Makes a little more than 1/2 cup
Mustard butter has numerous and varied uses. It is a handy thing to have on hand, and if you use it frequently, you might consider doubling the recipe and freezing half. It's good in emergencies, when you need to put together a good meal quickly. Toss it with pasta, use it to flavor a grilled cheese sandwich, broiled chicken, fish, or tomatoes, or with potatoes prepared in almost any fashion.
Blend together the butter and mustard by hand, using a fork, or in a food processor. If you are using a processor, add the remaining ingredients and pulse until the butter is smooth. Add salt to taste. If you are mixing by hand, mince the shallot, garlic, and parsley together and combine with the butter mixture. Add a few turns of black pepper and salt to taste.
Mustard butter can be stored for several days in the refrigerator, but it must be covered. Place it in a crock, or roll it in plastic wrap into a cylinder and chill it. It can then be sliced off in small, serving-size rounds or coins.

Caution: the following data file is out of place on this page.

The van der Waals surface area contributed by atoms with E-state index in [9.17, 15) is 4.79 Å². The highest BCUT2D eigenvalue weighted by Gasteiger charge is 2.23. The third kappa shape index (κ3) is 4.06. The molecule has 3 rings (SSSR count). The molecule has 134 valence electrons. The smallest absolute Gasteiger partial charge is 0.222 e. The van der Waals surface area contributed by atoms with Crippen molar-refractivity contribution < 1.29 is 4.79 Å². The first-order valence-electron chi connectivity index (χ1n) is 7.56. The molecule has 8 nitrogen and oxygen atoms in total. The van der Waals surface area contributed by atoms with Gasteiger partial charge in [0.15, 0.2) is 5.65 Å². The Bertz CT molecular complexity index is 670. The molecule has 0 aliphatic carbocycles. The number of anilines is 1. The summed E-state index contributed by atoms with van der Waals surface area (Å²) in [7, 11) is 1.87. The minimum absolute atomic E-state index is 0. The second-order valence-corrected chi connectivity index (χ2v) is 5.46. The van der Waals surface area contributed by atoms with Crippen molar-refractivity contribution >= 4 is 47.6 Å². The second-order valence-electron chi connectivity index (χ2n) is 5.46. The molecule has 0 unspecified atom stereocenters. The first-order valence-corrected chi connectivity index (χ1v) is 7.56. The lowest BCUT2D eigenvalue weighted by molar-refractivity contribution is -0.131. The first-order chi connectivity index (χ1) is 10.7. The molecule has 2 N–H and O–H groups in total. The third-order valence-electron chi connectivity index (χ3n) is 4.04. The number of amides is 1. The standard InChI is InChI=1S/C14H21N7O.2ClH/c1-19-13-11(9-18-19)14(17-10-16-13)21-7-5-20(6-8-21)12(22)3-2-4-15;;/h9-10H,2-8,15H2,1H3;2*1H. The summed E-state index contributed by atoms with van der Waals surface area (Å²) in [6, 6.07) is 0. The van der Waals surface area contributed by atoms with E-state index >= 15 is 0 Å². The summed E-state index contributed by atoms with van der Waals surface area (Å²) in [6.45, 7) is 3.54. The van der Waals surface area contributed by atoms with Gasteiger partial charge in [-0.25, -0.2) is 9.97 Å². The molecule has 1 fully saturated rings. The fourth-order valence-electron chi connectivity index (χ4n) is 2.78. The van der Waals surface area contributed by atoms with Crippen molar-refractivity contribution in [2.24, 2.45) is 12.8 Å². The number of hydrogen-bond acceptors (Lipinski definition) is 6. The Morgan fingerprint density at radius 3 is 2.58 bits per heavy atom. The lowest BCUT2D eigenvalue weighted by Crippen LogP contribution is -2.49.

Single herb: Omit the Italian parsley, and add 2 teaspoons of chopped, fresh herbs to the butter and mustard mixture. Sage, rosemary, thyme, dill, oregano, and basil are all particularly good, but keep in mind that with the addition of fresh vegetable matter—especially basil, because of its high water content—the butters become more perishable.
Herb blends: Balanced mixtures of herbs are always good. Increase the total amount to one tablespoon, using one teaspoon of Italian parsley, along with equal amounts of oregano, thyme, and marjoram.
Cilantro: Omit the Italian parsley, add 1 tablespoon chopped, fresh cilantro, 1 teaspoon finely minced jalapeño or serrano pepper, and 2 teaspoons of lime juice. Gorgonzola Butter: Add 2 ounces of imported Gorgonzola cheese and 2 teaspoons of fresh minced rosemary to basic mustard butter.
Copyright 1996 by Michele Anna Jordan, author of The Good Cook's Book of Mustard. All Rights Reserved. Reprinted with permission.
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